“One of the main things is putting an NDA in there right at the beginning with whoever’s interacting with the client,” Pardalis said. “Immediately we’ll say, ‘If you want to speak about or to this client, you’re signing an NDA out the gate.’”
Arrington said he purchased the home through a trust and had a confidentiality agreement in place, both measures that seek to keep the identity of people involved in real estate deals out of the public eye.
Another way to attempt to maintain privacy is through trusts or limited liability companies.
Tucked into the Wasatch Mountains overlooking Salt Lake City, there’s a mansion owned by an entity called WOW COOL HOUSE LLC. The real owner? Singer-songwriter Post Malone, according to the New York Post.
The tactic of listing ownership under a corporation or two is a common practice when attempting to keep things discreet.
“What you often see is multiple LLCs. And possibly even a trust that those LLCs are sitting in,” Pardalis said. “And then the person signing on behalf of those could be a trust administrator, or someone who has authority to sign by power of attorney or by corporate resolution giving them ownership.”
And yet deals still become public. How?
Managing the inevitable leak
Brokers, home inspectors, appraisers, title companies, insurance agents, a contractor hired to make a repair. The list of people involved in a real estate transaction on either side of a deal is long, so the potential that word still gets out is always there.
“There’s so many players involved in the transaction, from escrow to title to everyone in the middle,” Kirman said. “One slip and it’s just out.”
There’s a $2 million, 5,000-square-foot mansion in Las Vegas that was owned by Chexy Trust. In reality, it’s Shaquille O’Neal’s house, and it became public knowledge after the listing agent publicly congratulated the retired basketball pro and his agent.
Sometimes no one needs to slip up. Kirman said the news media has become more adept at sniffing out who’s really behind a big deal.
“Today’s journalists and media [are] so savvy,” Kirman said. “I can’t tell you the lengths clients go to get out — including buying in an anonymous name that’s not tied to a trust.”
If that’s the case with non-celebrity deals, the incentive is magnified when it comes to closing transactions for famous people.
“It’s kind of the fuckin’ wild west,” said one agent in Beverly Hills who has handled celebrity listings in the past but asked to remain anonymous. “You get these agents who are thirsty to be around celebrities or being celebrity-adjacent. And they tend to hype it up or leak it.”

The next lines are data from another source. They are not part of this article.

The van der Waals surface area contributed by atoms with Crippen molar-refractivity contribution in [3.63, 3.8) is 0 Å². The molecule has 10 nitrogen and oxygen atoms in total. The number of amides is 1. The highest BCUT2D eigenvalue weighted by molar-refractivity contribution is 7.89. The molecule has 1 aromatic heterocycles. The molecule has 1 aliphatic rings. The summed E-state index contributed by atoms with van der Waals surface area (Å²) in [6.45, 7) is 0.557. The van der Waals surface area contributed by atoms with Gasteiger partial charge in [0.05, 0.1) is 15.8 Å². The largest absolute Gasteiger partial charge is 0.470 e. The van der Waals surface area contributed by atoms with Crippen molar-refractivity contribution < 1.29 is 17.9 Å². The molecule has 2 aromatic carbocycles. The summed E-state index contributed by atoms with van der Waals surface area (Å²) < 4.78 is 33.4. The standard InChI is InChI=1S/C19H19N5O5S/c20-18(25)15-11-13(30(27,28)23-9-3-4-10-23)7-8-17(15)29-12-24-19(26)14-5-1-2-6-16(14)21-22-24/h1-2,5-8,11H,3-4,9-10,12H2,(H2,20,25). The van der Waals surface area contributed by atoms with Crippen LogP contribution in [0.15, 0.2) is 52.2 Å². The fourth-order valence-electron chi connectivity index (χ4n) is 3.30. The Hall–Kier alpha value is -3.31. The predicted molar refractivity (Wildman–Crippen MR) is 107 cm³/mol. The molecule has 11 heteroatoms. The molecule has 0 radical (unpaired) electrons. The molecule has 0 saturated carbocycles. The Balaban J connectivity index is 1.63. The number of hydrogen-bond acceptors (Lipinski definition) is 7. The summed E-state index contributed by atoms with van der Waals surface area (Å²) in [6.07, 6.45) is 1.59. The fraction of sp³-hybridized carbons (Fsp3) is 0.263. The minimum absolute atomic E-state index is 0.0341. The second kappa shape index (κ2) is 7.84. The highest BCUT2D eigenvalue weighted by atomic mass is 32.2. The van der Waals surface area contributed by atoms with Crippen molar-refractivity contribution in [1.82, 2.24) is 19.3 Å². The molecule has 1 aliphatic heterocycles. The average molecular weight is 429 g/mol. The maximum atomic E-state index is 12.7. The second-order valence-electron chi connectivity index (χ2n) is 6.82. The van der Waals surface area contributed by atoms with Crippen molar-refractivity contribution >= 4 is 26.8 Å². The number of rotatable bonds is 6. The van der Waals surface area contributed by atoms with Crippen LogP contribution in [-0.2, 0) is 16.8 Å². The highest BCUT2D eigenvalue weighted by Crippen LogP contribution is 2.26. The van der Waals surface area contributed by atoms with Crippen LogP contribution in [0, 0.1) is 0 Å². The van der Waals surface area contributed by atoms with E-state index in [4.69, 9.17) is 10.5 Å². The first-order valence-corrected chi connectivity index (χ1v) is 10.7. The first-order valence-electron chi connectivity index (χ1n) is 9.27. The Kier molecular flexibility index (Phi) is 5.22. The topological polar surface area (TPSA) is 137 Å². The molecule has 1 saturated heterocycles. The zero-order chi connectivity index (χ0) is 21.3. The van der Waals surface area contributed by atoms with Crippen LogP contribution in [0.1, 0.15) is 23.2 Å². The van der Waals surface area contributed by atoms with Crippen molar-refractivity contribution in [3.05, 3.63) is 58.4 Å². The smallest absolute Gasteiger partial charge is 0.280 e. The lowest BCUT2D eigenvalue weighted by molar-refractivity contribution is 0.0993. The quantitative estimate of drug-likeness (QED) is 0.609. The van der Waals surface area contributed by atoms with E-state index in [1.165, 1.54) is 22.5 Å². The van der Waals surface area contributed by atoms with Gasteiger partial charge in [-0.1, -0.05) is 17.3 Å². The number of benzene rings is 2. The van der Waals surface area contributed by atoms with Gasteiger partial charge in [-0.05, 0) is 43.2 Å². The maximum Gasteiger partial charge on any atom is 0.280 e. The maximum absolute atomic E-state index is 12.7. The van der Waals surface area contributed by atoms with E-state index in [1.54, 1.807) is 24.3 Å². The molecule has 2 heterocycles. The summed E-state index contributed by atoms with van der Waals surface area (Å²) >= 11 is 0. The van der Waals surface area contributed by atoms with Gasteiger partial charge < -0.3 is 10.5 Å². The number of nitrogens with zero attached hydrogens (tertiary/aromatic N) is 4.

Real estate documents are often public, and the press is often hungry for a scoop on a high-profile deal, Kirman said.
Given the likelihood of publicity, Kirman recommended instead being proactive about the deal.
“I have not been able to hide any celebrity or high-profile buyer in the past two years,” Kirman said. “Which is why I think mitigating and managing the story is a much better approach.”
One last hope?
Keller Williams’ Stuart typically works with people like Shaq, A-Rod and other professional athletes who frequently relocate all over the country.
He said that even with trusts, LLCs and NDAs in place to try to keep client deals discreet, the types of homes he’s touring with clients immediately narrows down the field and increases the likelihood that the news spreads after an eventual sale.
“Some other listing agent will alert the media that this politician or this corporate CEO or this athlete or this rapper is now living in the neighborhood,” Stuart said. “They make that connection because of me showing that person property 30 days earlier.”
His current best practice comes at some personal expense: He conceals the identities of his celebrity clients, he said, by removing his own identity from a transaction. On paper, it makes his annual sales numbers appear lower, he said. But it protects clients.
“I honestly expect more people should be doing that. But when there’s egos involved. Sometimes you want to be behind the sale and it can end your career,” Stuart said. “It can literally end your real estate career.”
Deep in the sea of responses to Arrington’s posts about his experience was a reply from Kieran Kelly.
“On a serious note this is typical of real estate agents unfortunately,” Kelly wrote to Arrington, pitching his Barbados-based real estate company as a worthy alternative.
When reached for comment, Kelly declined to provide details even about his company’s privacy policies and what it does to keep client deals quiet.
“In short Chestertons Barbados caters to the ultra wealthy from across the globe and our clients’ security, confidentiality and privacy is our utmost priority,” he wrote in an email. “We do not disclose client details to anyone.”
It’s not clear where Arrington moved, when he sold his new Miami house, or if he even tried to sell it at all.